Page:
This has obvious implications for global strategy. Empires, like individuals, can sink into poverty, illness, or simple old age — and in an era of uncertainty, empires, like individuals, would do well to hedge against the possibility of future misfortune.
Indeed, two decades after the publication of A Theory of Justice, Rawls sought to apply a form of this thought experiment to derive the core principles that he believed would characterize a just global order. His arguments are complex, and I can’t do justice to them here — but fortunately, unlike Rawls, I am not interested in coming up with abstract principles of global justice. My less lofty agenda is limited to arguing that a crude version of Rawls’s thought experiment can help us delineate the contours of a sensible U.S. global strategy — a “maximin” strategy that is well-suited to protecting the interests of the United States and its people, both in today’s messy world and in a wide range of future messes.
Here’s my thought experiment.
Imagine a crude version of Rawls’s veil of ignorance, with only the United States behind it. This veil of ignorance doesn’t require us to disavow what we know of history (America’s or the world’s), nor does it require us to disavow what we know of recent trends, present global realities, U.S. values, or our current conception of the good. It only hides our future from us: Behind this veil of ignorance, we don’t know whether energy, food, water, and other vital resources will be scarcer or more plentiful in the decades to come; we don’t know whether global power will be more or less centralized; we don’t know whether new technologies and new forms of social organization will make existing technologies and institutions obsolete.
Most of all, we don’t know whether, in the decades to come, the United States will be rich or poor, weak or strong, respected or hated. For that matter, we don’t know whether the United States — or even the form of political organization we call the nation-state — will exist at all a century or two from now. In the face of such radical uncertainty, what kind of grand strategy should a rational United States adopt?
Of course, this shouldn’t really be called a “thought experiment” at all: The United States already operates behind a veil of ignorance, if we could only bring ourselves to admit it. We know the past; we have a reasonable understanding of recent trends; we know that the world is messy and dangerous; we know that the potential for rapid and potentially catastrophic change is real; and we know that our ability to predict future changes and quantify various risks is profoundly limited.
This knowledge is profoundly unsettling. Thus, we try our best to know and not know, at the same time: We speak glibly of complexity, accelerating change, danger, and uncertainty, but then fall back into the comfortable assumption that continued U.S. global dominance is a given and that catastrophic change is unlikely to occur. As long as we remain willfully ignorant of the veil of ignorance that hangs over us, we can avoid asking hard questions and making harder choices.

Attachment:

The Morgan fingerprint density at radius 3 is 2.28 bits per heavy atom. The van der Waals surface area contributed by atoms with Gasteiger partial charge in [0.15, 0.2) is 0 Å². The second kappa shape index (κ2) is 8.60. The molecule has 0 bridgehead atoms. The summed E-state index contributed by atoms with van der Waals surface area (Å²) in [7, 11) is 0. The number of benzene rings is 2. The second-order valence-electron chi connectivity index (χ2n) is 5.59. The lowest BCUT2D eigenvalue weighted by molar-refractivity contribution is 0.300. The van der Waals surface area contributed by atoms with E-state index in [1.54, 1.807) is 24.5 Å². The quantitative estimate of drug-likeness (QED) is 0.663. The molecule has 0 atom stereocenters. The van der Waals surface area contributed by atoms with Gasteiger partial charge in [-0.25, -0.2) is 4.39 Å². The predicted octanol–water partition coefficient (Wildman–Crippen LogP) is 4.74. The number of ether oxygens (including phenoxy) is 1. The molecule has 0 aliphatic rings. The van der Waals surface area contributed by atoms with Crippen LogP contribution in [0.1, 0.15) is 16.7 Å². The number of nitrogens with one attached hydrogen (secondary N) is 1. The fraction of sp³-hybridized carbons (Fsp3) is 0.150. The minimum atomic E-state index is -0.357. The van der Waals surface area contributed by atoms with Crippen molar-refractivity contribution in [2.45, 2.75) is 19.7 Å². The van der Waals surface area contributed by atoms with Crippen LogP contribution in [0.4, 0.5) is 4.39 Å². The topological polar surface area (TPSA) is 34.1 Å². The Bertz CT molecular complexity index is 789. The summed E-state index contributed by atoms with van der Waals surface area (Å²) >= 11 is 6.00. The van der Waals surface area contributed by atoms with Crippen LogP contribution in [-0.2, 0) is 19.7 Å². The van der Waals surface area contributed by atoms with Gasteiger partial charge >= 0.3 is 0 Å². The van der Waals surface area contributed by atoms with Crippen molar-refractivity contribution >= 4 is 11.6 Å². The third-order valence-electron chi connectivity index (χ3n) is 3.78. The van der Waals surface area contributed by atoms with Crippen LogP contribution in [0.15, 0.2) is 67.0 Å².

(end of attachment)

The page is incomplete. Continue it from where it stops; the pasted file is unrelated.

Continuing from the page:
But this is shortsighted and dangerous. Empires that refuse to accept reality tend to rapidly decline. A clear-eyed acceptance of uncertainty and risk is the surest route to a more secure future. Instead of blinding us or paralyzing us, the uncertainty of our future should motivate us to engage in more responsible strategic planning.
If the United States can manage to be as rational as Rawls’s hypothetical decision-makers, it should adopt a similar maximin rule of decision: It should prefer international rules and institutions that will maximize America’s odds of thriving, even in a worst-case future scenario. In fact, we should wish for international rules and institutions that will be kindest to the individuals living in what is now the United States and their descendants, even if the United States should someday cease to exist entirely.
Could happen, folks. Look around you. Do you see the Roman Empire, or the Aztec Empire, or the Ottoman Empire?
IV. From Messiness to Strategy: A Preliminary Sketch
This has urgent implications for U.S. strategic planning. Precisely because U.S. global power may very well continue to decline, the United States should use the very considerable military, political, cultural, and economic power it still has to foster the international order most likely to benefit the country if it someday loses that power.
The ultimate objective of U.S. grand strategy should be the creation of an equitable and peaceful international order with an effective system of global governance — one that is built upon respect for human dignity, human rights, and the rule of law, with robust mechanisms for resolving thorny collective problems.